I understand that the world is changing rapidly and that these changes are terrifying, particularly if you live in a community where high levels of immigration combined with savage cuts to public services have made life harder. The temptation to blame everything that’s bad in this country on strangers coming into your community is overwhelming and incredibly human – we’re hard-wired to see those we perceive as “other” as a threat. If immigration is your overwhelming concern I can see why you might consider voting to leave the EU and I accept that whatever I say about the benefits of EU membership is unlikely to change your mind.

But if you’re on the fence or unsure which way to vote please think about all that the European Union has achieved in the last half a century. Not least among these achievements is fact that we’ve seen over 7 decades of peace in a continent that was at war for over a thousand years. The UK was instrumental in setting up some of the core mechanisms that have created a peaceful Europe and I think turning our back on the close relationships we’ve developed over the past 70 years would be bad for the UK, bad for Europe, and bad for the world.

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Five Years Later

I think this might be the first general election in which I’ve not voted Conservative. It is, of course, only my third general election as a voter but still. I do always try to examine my voting decisions because the concept of voting for someone just because they’re “your party”, regardless of policies, is bizarre. I don’t think my political opinions have changed that profoundly since 2010 but aligning those to a specific party this time has been harder.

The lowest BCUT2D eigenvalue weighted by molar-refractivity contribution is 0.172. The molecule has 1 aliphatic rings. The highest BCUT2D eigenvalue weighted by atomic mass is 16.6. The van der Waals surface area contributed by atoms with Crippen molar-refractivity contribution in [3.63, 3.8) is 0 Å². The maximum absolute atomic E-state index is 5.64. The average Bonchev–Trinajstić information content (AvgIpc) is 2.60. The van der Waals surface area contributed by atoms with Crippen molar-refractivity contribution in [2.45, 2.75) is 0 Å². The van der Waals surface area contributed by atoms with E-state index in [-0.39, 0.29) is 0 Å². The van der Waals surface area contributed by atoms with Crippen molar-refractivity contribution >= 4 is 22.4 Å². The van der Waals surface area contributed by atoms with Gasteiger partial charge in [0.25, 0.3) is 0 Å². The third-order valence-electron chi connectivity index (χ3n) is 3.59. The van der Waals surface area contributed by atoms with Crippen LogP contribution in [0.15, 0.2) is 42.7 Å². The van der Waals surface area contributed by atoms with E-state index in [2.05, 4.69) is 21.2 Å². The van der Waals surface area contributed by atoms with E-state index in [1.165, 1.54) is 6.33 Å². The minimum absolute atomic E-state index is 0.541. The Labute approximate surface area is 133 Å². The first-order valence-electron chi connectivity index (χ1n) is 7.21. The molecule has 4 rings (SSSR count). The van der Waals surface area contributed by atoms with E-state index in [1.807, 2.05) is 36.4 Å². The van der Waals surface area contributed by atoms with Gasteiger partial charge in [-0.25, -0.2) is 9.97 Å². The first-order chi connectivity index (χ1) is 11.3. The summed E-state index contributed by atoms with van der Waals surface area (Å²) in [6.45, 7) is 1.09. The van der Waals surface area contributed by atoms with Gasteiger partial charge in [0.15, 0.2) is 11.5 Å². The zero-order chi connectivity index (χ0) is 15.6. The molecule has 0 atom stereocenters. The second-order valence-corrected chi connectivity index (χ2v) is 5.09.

This election has been strange. I’ve been much less engaged than I was in 2010, I think I only watched one debate – if you don’t count the Scottish Leaders’ Debate I saw in Glasgow last week. Generally all the choices available have felt uninspiring, there’s no-one who feels like they can really offer the kind of change I’d like to see. It also seems unlikely that anyone’s likely to have much of a mandate to do anything radical.

I hate the anti-immigration and anti-EU rhetoric peddled by UKIP, the Conservatives and (to some extent) Labour which has definitely been a defining point in choosing who to vote for. I’m a lot more pro-European than I’ve ever been before and I can’t see anti-immigration rhetoric as anything other than racism in a fancy hat. In addition, I don’t think the Conservatives have done enough to protect the poor and vulnerable in our society. Whilst I still think that some level of austerity/rebalancing of the economy was necessary it’s clear to me that too much of that burden has fallen on the people who have the least. In terms of social issues I probably align more with the Greens than anyone else but economically I can’t contemplate voting for them. So I’ve come full circle to the party I voted for the first time I ever cast a vote – the Liberal Democrats. Let the hung parliament chaos commence!

P.S. One last point on stereotypes. I’m not voting Conservative and unless they change their tune I’m unlikely to do so in the future but I’ll never subscribe to the “all Tories are evil” doctrine perpetuated by so many people I know. Firstly, evil is such a strong word – I would really hesitate to use it of anyone. There are caring, compassionate Conservatives just as there are unpleasant members of the Labour party.  Judge people on their individual merits, not a lazy out-of-date political stereotypes.

The Curious Case of David Laws

Whilst not in any way condoning David Laws’ misclaiming of expenses there are several things that have really angered me about the “revelations” of the past few days.